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Borrowed from Latin cartilāginōsus (full of cartilage, very gristly), from cartilāgō (cartilage, gristle) +‎ -ōsus (-ous, -ose); compare French cartilagineux. Equivalent to cartilage +‎ -ous, with modifications made to its morphology.



cartilaginous (comparative more cartilaginous, superlative most cartilaginous)

  1. (anatomy) Comprising soft cartilage rather than bone.
    1. Related to or resembling cartilage.
    2. (zoology, of a vertebrate animal) Having a skeleton of cartilage.
      Cartilaginous fish such as the angler fish have a skeletal structure made up of cartilage.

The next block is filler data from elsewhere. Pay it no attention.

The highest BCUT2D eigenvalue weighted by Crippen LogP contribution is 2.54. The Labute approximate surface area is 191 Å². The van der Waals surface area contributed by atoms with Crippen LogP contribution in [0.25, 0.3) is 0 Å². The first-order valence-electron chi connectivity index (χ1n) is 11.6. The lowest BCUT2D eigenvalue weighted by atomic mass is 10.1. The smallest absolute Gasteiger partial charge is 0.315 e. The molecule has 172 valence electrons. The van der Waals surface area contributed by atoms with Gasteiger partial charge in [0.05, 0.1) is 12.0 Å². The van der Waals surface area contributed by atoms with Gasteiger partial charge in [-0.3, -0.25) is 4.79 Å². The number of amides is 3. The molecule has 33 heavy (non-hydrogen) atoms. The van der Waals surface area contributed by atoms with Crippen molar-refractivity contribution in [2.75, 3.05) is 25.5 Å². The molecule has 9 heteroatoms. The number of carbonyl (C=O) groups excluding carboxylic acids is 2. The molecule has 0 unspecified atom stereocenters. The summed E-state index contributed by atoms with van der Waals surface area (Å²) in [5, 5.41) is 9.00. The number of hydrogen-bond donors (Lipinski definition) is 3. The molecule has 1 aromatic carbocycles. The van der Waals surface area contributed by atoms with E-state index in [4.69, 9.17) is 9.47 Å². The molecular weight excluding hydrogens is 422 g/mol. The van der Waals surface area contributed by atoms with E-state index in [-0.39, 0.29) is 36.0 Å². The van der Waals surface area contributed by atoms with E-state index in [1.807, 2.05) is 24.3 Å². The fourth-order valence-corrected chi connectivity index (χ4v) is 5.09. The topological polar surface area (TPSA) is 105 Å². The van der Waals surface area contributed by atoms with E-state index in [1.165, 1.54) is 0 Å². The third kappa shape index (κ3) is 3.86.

• 1692, John Ray, “Of Formed Stones, Sea-shells, and Other Marine-like Bodies Found at Great Distances from the Shores?”, in Miscellaneous Discourses Concerning the Dissolution and Changes of the World. [], London: [] Samuel Smith, [], →OCLC, page 109:
        [T]here are other Bodies beſides Shells found in the Earth, reſembling the Teeth and Bones of ſome Fiſhes, [] the Vertebres of Thornbacks and other Cartilagineous Fiſhes there found, and ſold for Stones among the Gloſſopetræ, []
  2. (mycology) Having a tough or fibrous texture, usually in reference to a mushroom stipe.

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